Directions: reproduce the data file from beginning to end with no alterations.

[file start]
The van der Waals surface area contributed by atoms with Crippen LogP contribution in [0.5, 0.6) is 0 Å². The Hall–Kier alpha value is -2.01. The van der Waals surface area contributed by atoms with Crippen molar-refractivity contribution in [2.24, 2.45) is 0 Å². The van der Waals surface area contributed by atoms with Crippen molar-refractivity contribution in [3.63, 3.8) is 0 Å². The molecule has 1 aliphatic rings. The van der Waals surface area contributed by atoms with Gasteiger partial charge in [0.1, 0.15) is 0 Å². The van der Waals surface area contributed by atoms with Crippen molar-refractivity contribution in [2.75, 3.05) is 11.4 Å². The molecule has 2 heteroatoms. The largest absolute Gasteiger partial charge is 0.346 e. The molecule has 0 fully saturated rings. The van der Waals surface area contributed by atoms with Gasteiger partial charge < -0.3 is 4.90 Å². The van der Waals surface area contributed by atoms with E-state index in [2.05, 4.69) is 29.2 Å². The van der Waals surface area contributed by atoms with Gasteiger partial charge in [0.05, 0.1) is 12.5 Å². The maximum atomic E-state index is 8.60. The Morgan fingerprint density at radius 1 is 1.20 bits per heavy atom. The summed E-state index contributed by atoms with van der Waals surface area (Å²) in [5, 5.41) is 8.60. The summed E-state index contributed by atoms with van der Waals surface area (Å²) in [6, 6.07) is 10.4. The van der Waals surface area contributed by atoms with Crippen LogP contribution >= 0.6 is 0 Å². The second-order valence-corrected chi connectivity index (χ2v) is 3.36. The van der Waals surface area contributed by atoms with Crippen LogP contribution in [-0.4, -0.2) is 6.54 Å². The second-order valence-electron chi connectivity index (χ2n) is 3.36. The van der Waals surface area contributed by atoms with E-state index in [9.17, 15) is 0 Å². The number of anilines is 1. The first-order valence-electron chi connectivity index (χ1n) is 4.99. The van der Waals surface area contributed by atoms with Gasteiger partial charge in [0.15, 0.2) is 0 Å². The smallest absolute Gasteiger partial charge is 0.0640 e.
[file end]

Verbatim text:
The van der Waals surface area contributed by atoms with Crippen LogP contribution in [0.5, 0.6) is 0 Å². The Hall–Kier alpha value is -2.01. The van der Waals surface area contributed by atoms with Crippen molar-refractivity contribution in [2.24, 2.45) is 0 Å². The van der Waals surface area contributed by atoms with Crippen molar-refractivity contribution in [3.63, 3.8) is 0 Å². The molecule has 1 aliphatic rings. The van der Waals surface area contributed by atoms with Gasteiger partial charge in [0.1, 0.15) is 0 Å². The van der Waals surface area contributed by atoms with Crippen molar-refractivity contribution in [2.75, 3.05) is 11.4 Å². The molecule has 2 heteroatoms. The largest absolute Gasteiger partial charge is 0.346 e. The molecule has 0 fully saturated rings. The van der Waals surface area contributed by atoms with Gasteiger partial charge < -0.3 is 4.90 Å². The van der Waals surface area contributed by atoms with E-state index in [2.05, 4.69) is 29.2 Å². The van der Waals surface area contributed by atoms with Gasteiger partial charge in [0.05, 0.1) is 12.5 Å². The maximum atomic E-state index is 8.60. The Morgan fingerprint density at radius 1 is 1.20 bits per heavy atom. The summed E-state index contributed by atoms with van der Waals surface area (Å²) in [5, 5.41) is 8.60. The summed E-state index contributed by atoms with van der Waals surface area (Å²) in [6, 6.07) is 10.4. The van der Waals surface area contributed by atoms with Crippen LogP contribution >= 0.6 is 0 Å². The second-order valence-corrected chi connectivity index (χ2v) is 3.36. The van der Waals surface area contributed by atoms with Crippen LogP contribution in [-0.4, -0.2) is 6.54 Å². The second-order valence-electron chi connectivity index (χ2n) is 3.36. The van der Waals surface area contributed by atoms with E-state index in [9.17, 15) is 0 Å². The number of anilines is 1. The first-order valence-electron chi connectivity index (χ1n) is 4.99. The van der Waals surface area contributed by atoms with Gasteiger partial charge in [0.15, 0.2) is 0 Å². The smallest absolute Gasteiger partial charge is 0.0640 e.